David Doorey, York University
Earlier this year, I published a column on Jacobin that compared and contrasted how union certification applications are dealt with differently in Canada and the USA. In particular, I considered the recent failed attempt by the RWDSU to organize workers at an Amazon factory in Alabama.
My central point in the Jacobin piece was a familiar one to labour law folks. The NLRA model of certification is ridiculously slow, designed to enable employers to wage a months’ long propaganda war both within and outside of the workplace to persuade employees to reject collective bargaining. This war may involve lawful arguments and (often in the US) unlawful threats and other activities that push workers to vote “no”. In the Amazon case, the union filed its application for certification on November 20, 2020 and the vote did not begin until February 8 and did not conclude until March 29, 2021, four months after the union applied. During that entire period, the employer engaged in a daily “vote no” campaign. Even the bathrooms were inundated with employer “vote no” propaganda. C’mom!
Now we may get to watch how matters are dealt with in Canada, albeit in Alberta, Canada’s least collective bargaining friendly jurisdiction. The Teamsters Union has filed an application for certification with the Alberta Labour Relations Board this week to represent some 600 employees of Amazon at a distribution centre in Nisku, Alberta.
While Alberta processes union certification applications slower than other provinces (like Ontario where votes are usually held within 7 business days of a union’s application), we can still anticipate that the certification vote in Alberta involving the Amazon employees will be held within a matter of weeks, rather than months. During COVID, the ALRB has been conducting mail-in ballots, so that process will obviously delay the counting of the ballots–we may be looking at 4-6 weeks before the ballots are all back at the Board. If there are disputes about who gets to vote, ballots are usually sealed (held locked away) until after those issues are resolved.
I’m assuming that the Teamsters satisfy the preconditions for a certification vote. You can see those conditions in Section 33 and 34 of the LRC. Those conditions include a requirement that the union demonstrate that at least 40% of the employees in the bargaining unit applied for are either union members or have otherwise indicated in writing that they wish the union to represent them in bargaining with the employer. You can see the Alberta Labour Relations’ Board FAQ on union certification applications here.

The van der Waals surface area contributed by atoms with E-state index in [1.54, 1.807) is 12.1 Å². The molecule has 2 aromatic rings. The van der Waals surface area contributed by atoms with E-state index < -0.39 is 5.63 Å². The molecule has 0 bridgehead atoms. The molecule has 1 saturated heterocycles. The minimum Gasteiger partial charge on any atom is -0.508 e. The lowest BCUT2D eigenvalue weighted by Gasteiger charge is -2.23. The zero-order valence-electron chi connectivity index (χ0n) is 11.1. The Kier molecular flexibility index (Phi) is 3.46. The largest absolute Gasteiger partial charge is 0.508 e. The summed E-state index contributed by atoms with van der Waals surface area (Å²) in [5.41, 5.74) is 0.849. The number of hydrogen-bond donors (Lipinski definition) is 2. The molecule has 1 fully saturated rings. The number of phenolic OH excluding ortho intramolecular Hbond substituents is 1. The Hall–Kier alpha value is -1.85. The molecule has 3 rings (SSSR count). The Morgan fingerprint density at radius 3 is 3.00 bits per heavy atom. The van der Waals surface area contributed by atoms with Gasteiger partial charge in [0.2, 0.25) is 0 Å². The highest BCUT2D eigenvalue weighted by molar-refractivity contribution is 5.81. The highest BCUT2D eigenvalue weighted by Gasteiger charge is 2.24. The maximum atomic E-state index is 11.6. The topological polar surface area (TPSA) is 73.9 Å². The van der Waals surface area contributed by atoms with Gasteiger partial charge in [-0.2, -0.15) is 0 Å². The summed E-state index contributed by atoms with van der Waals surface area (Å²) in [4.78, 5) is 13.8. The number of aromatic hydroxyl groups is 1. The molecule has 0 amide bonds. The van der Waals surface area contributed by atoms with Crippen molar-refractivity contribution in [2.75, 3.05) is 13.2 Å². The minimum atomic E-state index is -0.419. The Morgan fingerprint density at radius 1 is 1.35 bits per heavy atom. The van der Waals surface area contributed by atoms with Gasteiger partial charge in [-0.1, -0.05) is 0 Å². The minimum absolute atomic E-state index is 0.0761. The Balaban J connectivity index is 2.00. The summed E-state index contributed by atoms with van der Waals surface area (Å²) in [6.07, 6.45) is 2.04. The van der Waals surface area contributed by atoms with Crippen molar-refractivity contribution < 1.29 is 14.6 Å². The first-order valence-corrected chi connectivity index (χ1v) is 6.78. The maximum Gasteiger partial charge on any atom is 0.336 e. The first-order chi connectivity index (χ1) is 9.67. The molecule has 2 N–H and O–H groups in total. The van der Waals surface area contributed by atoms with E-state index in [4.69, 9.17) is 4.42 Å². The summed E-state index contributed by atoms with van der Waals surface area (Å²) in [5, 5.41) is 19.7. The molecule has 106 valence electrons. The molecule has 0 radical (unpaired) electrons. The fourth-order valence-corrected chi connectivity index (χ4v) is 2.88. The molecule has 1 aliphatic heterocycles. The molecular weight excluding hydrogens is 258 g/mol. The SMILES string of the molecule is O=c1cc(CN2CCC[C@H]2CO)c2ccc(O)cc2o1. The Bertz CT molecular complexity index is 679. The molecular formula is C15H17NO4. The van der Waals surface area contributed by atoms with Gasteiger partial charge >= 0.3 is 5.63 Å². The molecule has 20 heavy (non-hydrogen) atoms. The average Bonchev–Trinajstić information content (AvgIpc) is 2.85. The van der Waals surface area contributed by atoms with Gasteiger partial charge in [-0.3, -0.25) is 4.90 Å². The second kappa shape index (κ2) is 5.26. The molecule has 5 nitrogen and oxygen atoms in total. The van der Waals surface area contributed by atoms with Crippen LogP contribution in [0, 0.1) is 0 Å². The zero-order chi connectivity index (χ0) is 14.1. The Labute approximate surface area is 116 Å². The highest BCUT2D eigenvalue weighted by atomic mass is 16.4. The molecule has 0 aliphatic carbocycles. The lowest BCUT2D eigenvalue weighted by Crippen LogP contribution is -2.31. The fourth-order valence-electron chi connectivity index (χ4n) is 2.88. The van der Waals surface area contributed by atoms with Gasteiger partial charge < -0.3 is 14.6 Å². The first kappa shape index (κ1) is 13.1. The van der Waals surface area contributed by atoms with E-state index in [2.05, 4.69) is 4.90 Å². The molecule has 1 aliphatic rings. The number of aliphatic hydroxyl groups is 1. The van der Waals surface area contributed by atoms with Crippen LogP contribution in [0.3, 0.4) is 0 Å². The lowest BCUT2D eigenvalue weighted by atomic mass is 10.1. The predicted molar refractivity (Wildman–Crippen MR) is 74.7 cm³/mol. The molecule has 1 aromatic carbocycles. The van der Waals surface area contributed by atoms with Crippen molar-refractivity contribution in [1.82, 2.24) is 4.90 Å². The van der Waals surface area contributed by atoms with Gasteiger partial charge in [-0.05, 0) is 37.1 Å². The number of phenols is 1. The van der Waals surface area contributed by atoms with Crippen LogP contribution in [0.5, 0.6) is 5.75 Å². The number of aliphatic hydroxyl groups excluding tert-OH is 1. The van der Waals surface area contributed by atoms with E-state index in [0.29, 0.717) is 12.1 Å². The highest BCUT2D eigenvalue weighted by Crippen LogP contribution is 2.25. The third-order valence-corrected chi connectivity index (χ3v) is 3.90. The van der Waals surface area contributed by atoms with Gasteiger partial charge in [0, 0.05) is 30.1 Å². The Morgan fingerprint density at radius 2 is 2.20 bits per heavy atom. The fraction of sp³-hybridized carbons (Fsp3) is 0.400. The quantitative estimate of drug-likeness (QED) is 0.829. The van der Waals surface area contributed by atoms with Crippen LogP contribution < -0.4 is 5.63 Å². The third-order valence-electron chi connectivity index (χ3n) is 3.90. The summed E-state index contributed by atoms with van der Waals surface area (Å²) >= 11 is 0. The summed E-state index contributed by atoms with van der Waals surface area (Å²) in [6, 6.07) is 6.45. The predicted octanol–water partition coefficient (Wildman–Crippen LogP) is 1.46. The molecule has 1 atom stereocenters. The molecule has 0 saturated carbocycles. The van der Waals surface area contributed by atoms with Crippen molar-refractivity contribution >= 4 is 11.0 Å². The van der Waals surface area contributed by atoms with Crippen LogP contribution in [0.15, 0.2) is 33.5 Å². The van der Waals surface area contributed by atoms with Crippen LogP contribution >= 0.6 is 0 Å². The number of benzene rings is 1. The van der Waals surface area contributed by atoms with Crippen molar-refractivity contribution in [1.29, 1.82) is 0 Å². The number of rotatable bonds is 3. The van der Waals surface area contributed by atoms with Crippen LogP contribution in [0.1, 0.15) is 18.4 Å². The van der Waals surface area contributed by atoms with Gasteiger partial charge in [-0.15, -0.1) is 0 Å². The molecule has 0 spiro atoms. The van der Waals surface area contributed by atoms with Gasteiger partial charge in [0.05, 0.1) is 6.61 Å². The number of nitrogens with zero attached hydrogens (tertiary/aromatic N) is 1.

As in the US, Canadian employers will often throw the kitchen sink of legal arguments at the Labour Board in an attempt to delay and increase the odds of the union’s application failing. However, unlike in the US, those arguments are typically litigated after the vote is taken so that the strategy of delay is far less effective for employers than in the US. The UCP government in Alberta, which is no friend to unions, removed strict deadlines for votes and left the matter more to the discretion of the Labour Board, although I understand that certification votes are still usually held within 2-3 weeks. That period may be extended here with a unit of about 600 and the Board using mail-in ballots during COVID instead of the usual in-person votes. The Ontario Labour Board introduced e-votes, which are excellent and fast, but Alberta is still using snail-mail. We will see if Amazon somehow persuades the Board to drag the vote out longer than normal. The world is watching!
Did Amazon Violate Labour Laws By Giving a Raise to its Employees?